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Sometimes, the best way to know what to say to someone who is struggling with PTSD and going to treatment is to know what not to say to someone who is struggling with PTSD and going to treatment. Mental health struggles are serious and often accompanied with guilt and shame for not being “normal” or better. Below, we’ll list some of the things you shouldn’t say and what you should say instead.

Don’t say: You don’t think you can get over this yourself?

Do say: You’re strong for seeking the help you need.

There is a common misconception that people with PTSD are “weak” because they can’t just “get over” or “move past” what has happened to them in their lives. People who have not been through trauma or perhaps don’t understand how serious trauma is, cannot relate to the deep impact trauma has on someone’s life. Moreover, trauma is subjective. What one person relates to as trauma may not be traumatizing to someone else. Remember that there is no room for opinion in someone else’s mental health struggles. What there is room for is encouragement, empathy, and compassion.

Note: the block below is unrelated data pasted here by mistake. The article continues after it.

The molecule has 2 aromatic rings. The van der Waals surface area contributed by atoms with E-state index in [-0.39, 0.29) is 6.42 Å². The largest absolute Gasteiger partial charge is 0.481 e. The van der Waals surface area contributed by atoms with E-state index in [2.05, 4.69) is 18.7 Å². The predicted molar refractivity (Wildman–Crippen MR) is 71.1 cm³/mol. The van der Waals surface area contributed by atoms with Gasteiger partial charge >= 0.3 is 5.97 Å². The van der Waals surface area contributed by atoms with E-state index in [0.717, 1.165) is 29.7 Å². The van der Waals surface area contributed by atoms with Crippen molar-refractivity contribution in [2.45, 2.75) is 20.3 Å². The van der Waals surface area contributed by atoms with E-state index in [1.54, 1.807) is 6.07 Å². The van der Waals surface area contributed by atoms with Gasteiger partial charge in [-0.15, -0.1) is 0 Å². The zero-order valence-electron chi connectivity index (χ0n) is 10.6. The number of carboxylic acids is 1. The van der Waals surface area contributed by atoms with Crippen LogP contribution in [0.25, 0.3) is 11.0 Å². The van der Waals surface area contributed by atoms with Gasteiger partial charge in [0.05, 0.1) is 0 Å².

Don’t say: You don’t seem like you’re struggling.

Do say: I can’t imagine what you’ve been going through. I’m glad you’re getting help.

What should PTSD look like? We can easily ask ourselves what do we think PTSD should look like or how we envision it to look like. Then, we can expertly offer our opinion. Once we are asked what should PTSD look like, however, the scenario changes because the position of authority we do not have is put before us. We don’t know what PTSD should look like because PTSD looks different for everyone who experiences it. Truly, we can’t imagine what other people have been going through as a result of their trauma, no matter how their life looks from the outside.

Don’t say: Isn’t that expensive?

Do say: Let me know how I can support you.

Treatment can be costly. However, the cost of continuing to live in pain and agony is greater. Whatever sacrifices someone is making to heal their PTSD is necessary for their survival. Rather than criticize or judge their decision, offer your support in any way. While they are in treatment, send a card of encouragement or a small gift which lets them know you are cheering them on.

The Guest House Ocala offers residential treatment programs for trauma, addictions, and related mental illnesses. Everyone has a story. Start the change to your story today by calling for information on our concierge treatment programs: 1-855-483-7800